In truth, it's probably difficult to compare the UK and US on terms of public support for the armed forces. We need to remember that, only about 20-25 years ago, the US armed forces were domestically very unpopular following Vietnam. Nor did the UK armed forces receive much support for most of its activities post-WW2 (with probably the exception of the Falklands). British service personnel fought and died in Korea, Malaya/Malaysia, Aden, Kenya, Cyprus and so on without it impinging greatly on the consciousness of the British public at large. Even the casualty figures from the worst years in Northern Ireland didn't start a major debate about kit, pay, support of the wounded, etc. on the scale thats occurring now. In some ways, the fact that its happening now is a good sign I think.
 
#10
Historically the British public have not been military minded, untill someone is camped in Northen France waiting for the next ferry.

Its not going to change much for a while so why bother shoutijng at the moon.
 
#11
President George Bush has told senior advisers that the US and its allies must make "a last big push" to win the war in Iraq and that instead of beginning a troop withdrawal next year, he may increase US forces by up to 20,000 soldiers, according to sources familiar with the administration's internal deliberations........

http://www.guardian.co.uk/international/story/0,,1948713,00.html
Bush is hardly the type who will give up the ship easily notwithstanding what the popular opinion might be!
 
#12
I think the difference in attitude can be boiled down to two things.
The American armed forces fight for the American people and their nation.
The people in the Brit armed forces are by tradition in service to the crown and not the people.
Therefore, quite understandably especially at this point in time, the type of civvy who doesn't have or wish to have contact with the military, views those who do as having made a lifestyle choice to become paid armed footman to the court of Queen Bess and something nebulous that's called 'The National Interest' what ever that is.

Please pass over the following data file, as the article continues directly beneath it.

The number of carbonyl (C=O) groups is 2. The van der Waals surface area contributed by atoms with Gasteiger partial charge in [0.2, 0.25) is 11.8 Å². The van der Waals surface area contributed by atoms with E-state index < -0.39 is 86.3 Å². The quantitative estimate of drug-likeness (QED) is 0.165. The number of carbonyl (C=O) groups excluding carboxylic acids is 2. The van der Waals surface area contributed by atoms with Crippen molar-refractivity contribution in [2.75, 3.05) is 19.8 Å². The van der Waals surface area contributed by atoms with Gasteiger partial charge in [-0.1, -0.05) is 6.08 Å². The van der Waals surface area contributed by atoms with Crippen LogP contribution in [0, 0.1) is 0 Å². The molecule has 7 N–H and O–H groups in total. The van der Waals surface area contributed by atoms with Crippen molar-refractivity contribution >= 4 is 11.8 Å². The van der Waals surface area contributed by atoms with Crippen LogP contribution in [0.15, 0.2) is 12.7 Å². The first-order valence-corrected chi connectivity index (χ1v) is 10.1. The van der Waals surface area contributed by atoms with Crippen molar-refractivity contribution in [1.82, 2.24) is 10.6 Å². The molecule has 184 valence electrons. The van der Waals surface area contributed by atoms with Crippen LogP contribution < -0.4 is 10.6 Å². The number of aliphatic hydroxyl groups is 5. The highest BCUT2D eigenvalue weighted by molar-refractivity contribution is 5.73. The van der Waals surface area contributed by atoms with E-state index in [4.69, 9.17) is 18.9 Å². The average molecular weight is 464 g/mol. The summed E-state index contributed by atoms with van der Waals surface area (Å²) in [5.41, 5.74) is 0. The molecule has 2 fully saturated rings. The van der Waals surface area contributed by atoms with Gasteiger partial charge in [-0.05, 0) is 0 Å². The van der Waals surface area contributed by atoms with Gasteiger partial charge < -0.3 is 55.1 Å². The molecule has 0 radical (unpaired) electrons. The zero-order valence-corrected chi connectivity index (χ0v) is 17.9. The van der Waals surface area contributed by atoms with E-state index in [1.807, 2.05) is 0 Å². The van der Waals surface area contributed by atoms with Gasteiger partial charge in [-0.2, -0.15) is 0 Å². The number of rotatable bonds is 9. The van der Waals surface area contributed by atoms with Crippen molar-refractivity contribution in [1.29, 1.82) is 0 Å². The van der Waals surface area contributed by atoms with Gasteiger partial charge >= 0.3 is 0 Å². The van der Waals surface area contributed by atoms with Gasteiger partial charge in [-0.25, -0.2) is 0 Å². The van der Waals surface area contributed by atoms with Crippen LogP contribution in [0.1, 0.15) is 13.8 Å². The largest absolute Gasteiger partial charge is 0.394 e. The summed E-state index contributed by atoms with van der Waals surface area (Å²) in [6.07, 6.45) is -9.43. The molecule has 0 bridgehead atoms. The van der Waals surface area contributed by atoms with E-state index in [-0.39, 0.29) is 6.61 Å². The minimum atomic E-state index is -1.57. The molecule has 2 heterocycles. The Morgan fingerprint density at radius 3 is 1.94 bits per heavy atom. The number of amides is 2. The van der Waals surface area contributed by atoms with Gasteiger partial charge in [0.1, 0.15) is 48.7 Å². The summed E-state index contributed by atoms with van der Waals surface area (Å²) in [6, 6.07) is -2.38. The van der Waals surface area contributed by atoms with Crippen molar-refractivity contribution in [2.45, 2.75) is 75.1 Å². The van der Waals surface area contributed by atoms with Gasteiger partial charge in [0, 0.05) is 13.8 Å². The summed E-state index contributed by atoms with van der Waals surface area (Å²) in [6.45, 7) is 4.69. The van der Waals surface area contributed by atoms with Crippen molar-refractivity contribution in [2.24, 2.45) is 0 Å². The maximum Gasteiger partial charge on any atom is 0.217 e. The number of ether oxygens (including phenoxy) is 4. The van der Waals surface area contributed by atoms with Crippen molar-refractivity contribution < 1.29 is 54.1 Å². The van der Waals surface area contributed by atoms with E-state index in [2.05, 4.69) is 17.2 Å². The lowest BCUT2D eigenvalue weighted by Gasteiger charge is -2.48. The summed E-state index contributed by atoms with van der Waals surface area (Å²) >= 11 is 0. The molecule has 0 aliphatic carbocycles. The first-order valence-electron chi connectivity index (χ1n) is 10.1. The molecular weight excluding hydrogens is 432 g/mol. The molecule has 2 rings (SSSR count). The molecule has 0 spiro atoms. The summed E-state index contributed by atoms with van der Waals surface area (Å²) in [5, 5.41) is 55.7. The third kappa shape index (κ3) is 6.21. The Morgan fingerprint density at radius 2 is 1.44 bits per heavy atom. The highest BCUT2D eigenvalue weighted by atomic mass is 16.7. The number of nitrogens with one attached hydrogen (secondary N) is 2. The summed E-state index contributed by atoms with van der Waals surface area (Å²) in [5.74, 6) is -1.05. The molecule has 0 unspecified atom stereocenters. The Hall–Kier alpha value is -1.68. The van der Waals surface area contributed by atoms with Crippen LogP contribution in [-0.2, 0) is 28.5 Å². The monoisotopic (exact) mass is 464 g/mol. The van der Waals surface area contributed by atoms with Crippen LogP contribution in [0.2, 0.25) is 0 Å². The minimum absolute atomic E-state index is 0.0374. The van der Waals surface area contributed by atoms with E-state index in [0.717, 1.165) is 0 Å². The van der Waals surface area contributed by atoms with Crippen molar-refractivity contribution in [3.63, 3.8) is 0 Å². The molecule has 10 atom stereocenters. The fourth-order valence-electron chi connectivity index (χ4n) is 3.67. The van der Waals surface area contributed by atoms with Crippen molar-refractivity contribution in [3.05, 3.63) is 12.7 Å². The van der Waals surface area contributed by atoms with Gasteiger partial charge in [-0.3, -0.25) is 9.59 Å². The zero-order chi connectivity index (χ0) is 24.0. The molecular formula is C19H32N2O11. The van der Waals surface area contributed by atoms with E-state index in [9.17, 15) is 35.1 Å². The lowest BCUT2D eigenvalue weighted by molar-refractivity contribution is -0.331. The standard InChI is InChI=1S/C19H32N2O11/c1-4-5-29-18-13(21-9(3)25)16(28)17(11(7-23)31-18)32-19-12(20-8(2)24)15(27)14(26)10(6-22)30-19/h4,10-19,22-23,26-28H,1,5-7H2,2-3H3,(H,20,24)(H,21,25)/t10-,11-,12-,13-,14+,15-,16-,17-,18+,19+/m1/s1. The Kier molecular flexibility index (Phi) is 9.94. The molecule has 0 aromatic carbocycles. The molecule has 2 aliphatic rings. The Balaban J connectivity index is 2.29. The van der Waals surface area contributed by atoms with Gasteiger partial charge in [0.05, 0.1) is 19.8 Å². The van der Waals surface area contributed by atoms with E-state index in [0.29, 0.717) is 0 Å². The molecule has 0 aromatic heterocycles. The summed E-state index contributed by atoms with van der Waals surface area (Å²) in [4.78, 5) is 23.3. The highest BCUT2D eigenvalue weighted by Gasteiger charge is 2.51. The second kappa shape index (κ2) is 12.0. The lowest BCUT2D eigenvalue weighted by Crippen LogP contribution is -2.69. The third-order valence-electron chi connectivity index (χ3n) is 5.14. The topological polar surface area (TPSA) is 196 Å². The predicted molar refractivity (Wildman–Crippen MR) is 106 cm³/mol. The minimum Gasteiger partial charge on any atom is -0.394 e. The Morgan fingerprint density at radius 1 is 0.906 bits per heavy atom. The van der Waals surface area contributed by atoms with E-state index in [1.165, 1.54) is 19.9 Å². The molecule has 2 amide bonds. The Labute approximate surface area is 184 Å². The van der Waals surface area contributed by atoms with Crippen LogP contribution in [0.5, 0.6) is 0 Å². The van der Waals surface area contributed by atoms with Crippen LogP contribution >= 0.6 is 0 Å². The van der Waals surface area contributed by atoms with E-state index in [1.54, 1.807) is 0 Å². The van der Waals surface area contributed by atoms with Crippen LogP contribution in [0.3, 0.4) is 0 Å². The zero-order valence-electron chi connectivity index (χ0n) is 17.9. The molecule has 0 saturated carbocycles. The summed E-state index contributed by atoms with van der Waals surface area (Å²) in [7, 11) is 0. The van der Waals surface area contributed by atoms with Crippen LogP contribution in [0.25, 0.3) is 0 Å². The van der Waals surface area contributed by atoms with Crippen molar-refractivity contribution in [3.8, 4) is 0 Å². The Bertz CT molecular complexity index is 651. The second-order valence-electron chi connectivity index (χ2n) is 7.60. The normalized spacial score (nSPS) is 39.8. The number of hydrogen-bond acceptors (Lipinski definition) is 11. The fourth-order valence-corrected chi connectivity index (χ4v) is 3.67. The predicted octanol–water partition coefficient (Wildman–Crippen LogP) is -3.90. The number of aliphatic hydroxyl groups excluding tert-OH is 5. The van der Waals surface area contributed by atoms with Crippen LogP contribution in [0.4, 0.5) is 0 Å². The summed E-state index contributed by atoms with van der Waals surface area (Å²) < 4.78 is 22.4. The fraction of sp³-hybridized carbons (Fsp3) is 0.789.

The Yanks have also been dying in greater quantity which brings it home to more people there. There it is not unusual for parts of the military and parts of the anti war movement to collaborate.

Here, unfortunately the anti war movement is monopolized by the Socialist Workers Party for their own anti capitalist ends which in my view is why it is not the more broader cross party movement that it should be.

And to be pro armed services yet anti these particular wars must be hugely difficult for serving personnel.
I am ex services who was against the war from the beginning.
I had no trouble being able to argue against it from what could be loosely described as a peacenik point of view AND argue against it from a purely military one as well.
I can't have been alone there must of thousands like me but our views were never given an airing.

Here in Britain you had the often derided 'peacenik' approach on the one hand and on the other you had top brass like Jackson, in my mind, disgracing himself, abandoning any duty of care for the troops to do his masters and the crowns bidding's.

Blair played of both against the middle and the military now find themselves piggy in the middle with the cheap and raucous civvy support for the war now faded away and averting their eyes now things have gone tits up.
Civvys, there good for talking big about how 'WE' have got to go over there and waving flags but they are f'uck all good for much else.